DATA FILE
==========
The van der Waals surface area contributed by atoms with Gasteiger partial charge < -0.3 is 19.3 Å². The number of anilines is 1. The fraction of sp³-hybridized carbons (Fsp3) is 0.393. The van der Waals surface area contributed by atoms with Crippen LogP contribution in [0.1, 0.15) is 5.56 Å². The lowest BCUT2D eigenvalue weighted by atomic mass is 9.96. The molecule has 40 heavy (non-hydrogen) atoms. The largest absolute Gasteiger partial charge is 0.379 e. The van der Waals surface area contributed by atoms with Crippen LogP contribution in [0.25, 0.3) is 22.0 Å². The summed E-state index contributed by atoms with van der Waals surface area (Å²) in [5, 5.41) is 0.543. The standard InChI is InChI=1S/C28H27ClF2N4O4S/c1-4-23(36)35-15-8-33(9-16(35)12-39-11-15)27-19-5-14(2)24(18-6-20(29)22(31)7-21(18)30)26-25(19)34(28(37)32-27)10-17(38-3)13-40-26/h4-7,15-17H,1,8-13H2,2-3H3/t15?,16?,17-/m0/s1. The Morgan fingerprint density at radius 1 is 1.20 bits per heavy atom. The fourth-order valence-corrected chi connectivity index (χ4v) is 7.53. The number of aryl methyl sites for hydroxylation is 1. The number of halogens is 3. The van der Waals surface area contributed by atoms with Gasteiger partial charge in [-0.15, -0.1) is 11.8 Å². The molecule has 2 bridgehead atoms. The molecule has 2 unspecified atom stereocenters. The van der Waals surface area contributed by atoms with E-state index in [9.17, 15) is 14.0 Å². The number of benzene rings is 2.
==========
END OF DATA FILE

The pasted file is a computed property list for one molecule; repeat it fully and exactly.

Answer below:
The van der Waals surface area contributed by atoms with Gasteiger partial charge < -0.3 is 19.3 Å². The number of anilines is 1. The fraction of sp³-hybridized carbons (Fsp3) is 0.393. The van der Waals surface area contributed by atoms with Crippen LogP contribution in [0.1, 0.15) is 5.56 Å². The lowest BCUT2D eigenvalue weighted by atomic mass is 9.96. The molecule has 40 heavy (non-hydrogen) atoms. The largest absolute Gasteiger partial charge is 0.379 e. The van der Waals surface area contributed by atoms with Crippen LogP contribution in [0.25, 0.3) is 22.0 Å². The summed E-state index contributed by atoms with van der Waals surface area (Å²) in [5, 5.41) is 0.543. The standard InChI is InChI=1S/C28H27ClF2N4O4S/c1-4-23(36)35-15-8-33(9-16(35)12-39-11-15)27-19-5-14(2)24(18-6-20(29)22(31)7-21(18)30)26-25(19)34(28(37)32-27)10-17(38-3)13-40-26/h4-7,15-17H,1,8-13H2,2-3H3/t15?,16?,17-/m0/s1. The Morgan fingerprint density at radius 1 is 1.20 bits per heavy atom. The fourth-order valence-corrected chi connectivity index (χ4v) is 7.53. The number of aryl methyl sites for hydroxylation is 1. The number of halogens is 3. The van der Waals surface area contributed by atoms with Gasteiger partial charge in [-0.15, -0.1) is 11.8 Å². The molecule has 2 bridgehead atoms. The molecule has 2 unspecified atom stereocenters. The van der Waals surface area contributed by atoms with E-state index in [9.17, 15) is 14.0 Å². The number of benzene rings is 2.